An eye for an i #392 Children

An armour to dive deeper

It is human nature to delve deep into things. If there is something we don’t understand, we examine it more carefully, discover information and learn more about it. Even if we are taking it literally, and talking about delving too deeply into water, we do have a long history for that as well.

While swimming as a skill on the surface could be acquired, people, for centuries, dreamt about the ability to swim or walk freely under water – for more than just the few minutes possible by holding one’s breath.

Millennia of work

There are descriptions from Greek philosopher Aristotle in the 4th Century BC about how people attempted to go underwater with the help of an upturned metal cauldron. Legend has it that Alexander the Great, the king of the ancient Greek kingdom of Macedon, was lowered into water in a glass diving bell.

And then there are designs that are more recent than the above examples. The 16th Century Italian artist and inventor Leonardo da Vinci made sketches of both diving suits and diving bells. Britain’s Edmund Halley from the 17th Century, known for his work as an astronomer and the comet that bears his name, also drew designs for improving the diving bell.

It is certainly clear that with regard to diving suits and diving bells, improvements done were based on building upon existing work. And amidst the names of such giants already mentioned, it is easy to miss out an American by the name Leonard Norcross.

Norcross’ machines

Born in the U.S. in 1798, Norcross lost his father while he was just three. He lived with his mother until he started his apprenticeship with a farmer and then left to live with his aunt. It was during this time that he attended school and started developing a love for mechanical inventions. Working as a young man, Norcross continued to read and study independently, eventually going on to teach for several years as well.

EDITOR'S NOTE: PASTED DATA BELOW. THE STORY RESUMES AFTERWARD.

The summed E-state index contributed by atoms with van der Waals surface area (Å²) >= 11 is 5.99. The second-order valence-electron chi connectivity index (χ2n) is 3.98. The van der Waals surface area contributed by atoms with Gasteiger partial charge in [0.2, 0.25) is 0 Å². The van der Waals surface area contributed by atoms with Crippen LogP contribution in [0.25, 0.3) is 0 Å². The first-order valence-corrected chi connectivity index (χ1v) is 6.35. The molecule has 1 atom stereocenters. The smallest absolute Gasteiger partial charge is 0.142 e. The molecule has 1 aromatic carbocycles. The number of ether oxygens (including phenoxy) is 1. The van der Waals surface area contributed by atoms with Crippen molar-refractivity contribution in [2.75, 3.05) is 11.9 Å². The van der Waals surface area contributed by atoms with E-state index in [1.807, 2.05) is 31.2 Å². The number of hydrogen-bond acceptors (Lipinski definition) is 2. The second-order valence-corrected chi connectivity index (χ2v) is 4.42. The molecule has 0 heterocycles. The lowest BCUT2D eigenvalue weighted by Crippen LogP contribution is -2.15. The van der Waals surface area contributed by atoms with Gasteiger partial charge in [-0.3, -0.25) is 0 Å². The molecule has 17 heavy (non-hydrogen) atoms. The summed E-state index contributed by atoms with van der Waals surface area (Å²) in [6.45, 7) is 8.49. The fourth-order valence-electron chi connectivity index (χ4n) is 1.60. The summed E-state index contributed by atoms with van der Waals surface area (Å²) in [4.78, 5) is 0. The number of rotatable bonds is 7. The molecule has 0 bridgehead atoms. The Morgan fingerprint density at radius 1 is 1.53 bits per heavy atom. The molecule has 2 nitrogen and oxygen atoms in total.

Norcross came up with a number of innovations, mainly pertaining to agriculture. He made a threshing and separating machine, a nail-making machine, a stump lifter and an accelerated spinner for hand-woven wool. His most important invention, however, turned out to be a diving suit that he called a “diving armor”.

Norcross had been tinkering with a suit that would let people stay a lot longer and deeper underwater. Using elastic rubber, which had recently seen improvements, to back his cloth, he attached it to a metal helmet to form a watertight seal. Hoses connected the top of the helmet to an air supply on the surface of the water.

Closed diving suit

The elastic rubber allowed the whole suit to be filled with air and keep the diver relatively dry. In order to counter the buoyancy added by the air thus added, the diver’s boots were iron shot and weighted down. Norcross’ “diving armor” was thus among the first closed diving suits.

When Norcross’ invention was tried out in 1834 in the Webb River in Maine, U.S., it proved to be non-fatal and the test diver was able to walk freely underwater without any problems. Norcross applied for a patent for his “diving armor” and obtained it on June 14, 1834.

Use of rubber sets it apart

Since then, diving suits have improved drastically, making them more practical for divers to handle themselves while underwater. Cumbersome air hoses were done away with and instead replaced by compressed air tanks that could be carried by the divers themselves.

The use of rubber in Norcross’ design set his diving suit apart from those that came before him. And even today, diving suits are predominantly made of synthetic rubber that works best as wetsuit material.

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Printable version | Sep 25, 2021 10:06:06 PM |

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